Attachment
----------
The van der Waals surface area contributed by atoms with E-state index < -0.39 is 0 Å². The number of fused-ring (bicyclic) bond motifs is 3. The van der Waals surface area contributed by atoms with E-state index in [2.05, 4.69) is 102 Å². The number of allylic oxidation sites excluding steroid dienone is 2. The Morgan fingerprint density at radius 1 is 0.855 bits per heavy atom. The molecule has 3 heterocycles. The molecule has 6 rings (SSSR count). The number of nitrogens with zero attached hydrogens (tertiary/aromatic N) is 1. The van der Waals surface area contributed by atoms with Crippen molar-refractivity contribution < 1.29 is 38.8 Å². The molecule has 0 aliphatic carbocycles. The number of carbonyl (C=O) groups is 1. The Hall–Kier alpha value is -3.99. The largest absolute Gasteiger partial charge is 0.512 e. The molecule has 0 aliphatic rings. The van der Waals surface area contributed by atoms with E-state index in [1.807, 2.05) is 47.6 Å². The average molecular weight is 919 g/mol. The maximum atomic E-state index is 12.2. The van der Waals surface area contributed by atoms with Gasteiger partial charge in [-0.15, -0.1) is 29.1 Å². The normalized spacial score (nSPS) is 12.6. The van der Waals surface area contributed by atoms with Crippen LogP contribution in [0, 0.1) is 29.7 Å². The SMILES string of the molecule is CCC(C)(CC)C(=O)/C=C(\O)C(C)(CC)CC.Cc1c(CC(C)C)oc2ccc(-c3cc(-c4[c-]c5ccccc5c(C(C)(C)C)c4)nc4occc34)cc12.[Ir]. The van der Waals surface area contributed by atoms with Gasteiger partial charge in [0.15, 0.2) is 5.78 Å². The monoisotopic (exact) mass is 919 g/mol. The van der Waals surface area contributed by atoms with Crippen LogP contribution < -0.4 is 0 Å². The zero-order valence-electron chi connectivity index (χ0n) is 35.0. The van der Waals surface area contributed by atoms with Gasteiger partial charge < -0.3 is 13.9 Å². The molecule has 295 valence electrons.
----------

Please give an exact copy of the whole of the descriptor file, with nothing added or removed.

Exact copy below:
The van der Waals surface area contributed by atoms with E-state index < -0.39 is 0 Å². The number of fused-ring (bicyclic) bond motifs is 3. The van der Waals surface area contributed by atoms with E-state index in [2.05, 4.69) is 102 Å². The number of allylic oxidation sites excluding steroid dienone is 2. The Morgan fingerprint density at radius 1 is 0.855 bits per heavy atom. The molecule has 3 heterocycles. The molecule has 6 rings (SSSR count). The number of nitrogens with zero attached hydrogens (tertiary/aromatic N) is 1. The van der Waals surface area contributed by atoms with Crippen molar-refractivity contribution < 1.29 is 38.8 Å². The molecule has 0 aliphatic carbocycles. The number of carbonyl (C=O) groups is 1. The Hall–Kier alpha value is -3.99. The largest absolute Gasteiger partial charge is 0.512 e. The molecule has 0 aliphatic rings. The van der Waals surface area contributed by atoms with E-state index in [1.807, 2.05) is 47.6 Å². The average molecular weight is 919 g/mol. The maximum atomic E-state index is 12.2. The van der Waals surface area contributed by atoms with Gasteiger partial charge in [-0.15, -0.1) is 29.1 Å². The normalized spacial score (nSPS) is 12.6. The van der Waals surface area contributed by atoms with Crippen LogP contribution in [0, 0.1) is 29.7 Å². The SMILES string of the molecule is CCC(C)(CC)C(=O)/C=C(\O)C(C)(CC)CC.Cc1c(CC(C)C)oc2ccc(-c3cc(-c4[c-]c5ccccc5c(C(C)(C)C)c4)nc4occc34)cc12.[Ir]. The van der Waals surface area contributed by atoms with Gasteiger partial charge in [0.15, 0.2) is 5.78 Å². The monoisotopic (exact) mass is 919 g/mol. The van der Waals surface area contributed by atoms with Crippen LogP contribution < -0.4 is 0 Å². The zero-order valence-electron chi connectivity index (χ0n) is 35.0. The van der Waals surface area contributed by atoms with Gasteiger partial charge < -0.3 is 13.9 Å². The molecule has 295 valence electrons.